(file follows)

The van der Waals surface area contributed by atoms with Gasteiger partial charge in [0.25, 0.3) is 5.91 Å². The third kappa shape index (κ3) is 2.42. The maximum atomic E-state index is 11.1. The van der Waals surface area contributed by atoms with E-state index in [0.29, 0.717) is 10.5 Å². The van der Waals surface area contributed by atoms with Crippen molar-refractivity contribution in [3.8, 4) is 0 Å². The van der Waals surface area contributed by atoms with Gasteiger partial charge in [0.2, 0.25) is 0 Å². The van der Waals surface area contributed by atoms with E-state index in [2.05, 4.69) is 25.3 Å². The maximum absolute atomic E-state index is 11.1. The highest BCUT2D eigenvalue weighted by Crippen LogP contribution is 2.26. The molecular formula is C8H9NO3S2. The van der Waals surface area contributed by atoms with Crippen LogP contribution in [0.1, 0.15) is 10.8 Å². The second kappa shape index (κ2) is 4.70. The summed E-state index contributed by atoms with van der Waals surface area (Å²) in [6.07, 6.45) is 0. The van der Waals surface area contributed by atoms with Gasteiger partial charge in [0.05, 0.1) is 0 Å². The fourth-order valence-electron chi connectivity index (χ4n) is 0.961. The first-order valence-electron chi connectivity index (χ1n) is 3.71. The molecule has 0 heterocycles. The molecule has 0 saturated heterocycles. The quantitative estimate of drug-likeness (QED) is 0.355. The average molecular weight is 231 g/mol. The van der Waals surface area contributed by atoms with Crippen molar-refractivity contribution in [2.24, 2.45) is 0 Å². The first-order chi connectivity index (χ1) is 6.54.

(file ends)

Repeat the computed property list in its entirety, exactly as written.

The van der Waals surface area contributed by atoms with Gasteiger partial charge in [0.25, 0.3) is 5.91 Å². The third kappa shape index (κ3) is 2.42. The maximum atomic E-state index is 11.1. The van der Waals surface area contributed by atoms with E-state index in [0.29, 0.717) is 10.5 Å². The van der Waals surface area contributed by atoms with Crippen molar-refractivity contribution in [3.8, 4) is 0 Å². The van der Waals surface area contributed by atoms with Gasteiger partial charge in [0.2, 0.25) is 0 Å². The van der Waals surface area contributed by atoms with E-state index in [2.05, 4.69) is 25.3 Å². The maximum absolute atomic E-state index is 11.1. The highest BCUT2D eigenvalue weighted by Crippen LogP contribution is 2.26. The molecular formula is C8H9NO3S2. The van der Waals surface area contributed by atoms with Crippen LogP contribution in [0.1, 0.15) is 10.8 Å². The second kappa shape index (κ2) is 4.70. The summed E-state index contributed by atoms with van der Waals surface area (Å²) in [6.07, 6.45) is 0. The van der Waals surface area contributed by atoms with Gasteiger partial charge in [0.05, 0.1) is 0 Å². The fourth-order valence-electron chi connectivity index (χ4n) is 0.961. The first-order valence-electron chi connectivity index (χ1n) is 3.71. The molecule has 0 heterocycles. The molecule has 0 saturated heterocycles. The quantitative estimate of drug-likeness (QED) is 0.355. The average molecular weight is 231 g/mol. The van der Waals surface area contributed by atoms with Crippen molar-refractivity contribution in [2.24, 2.45) is 0 Å². The first-order chi connectivity index (χ1) is 6.54.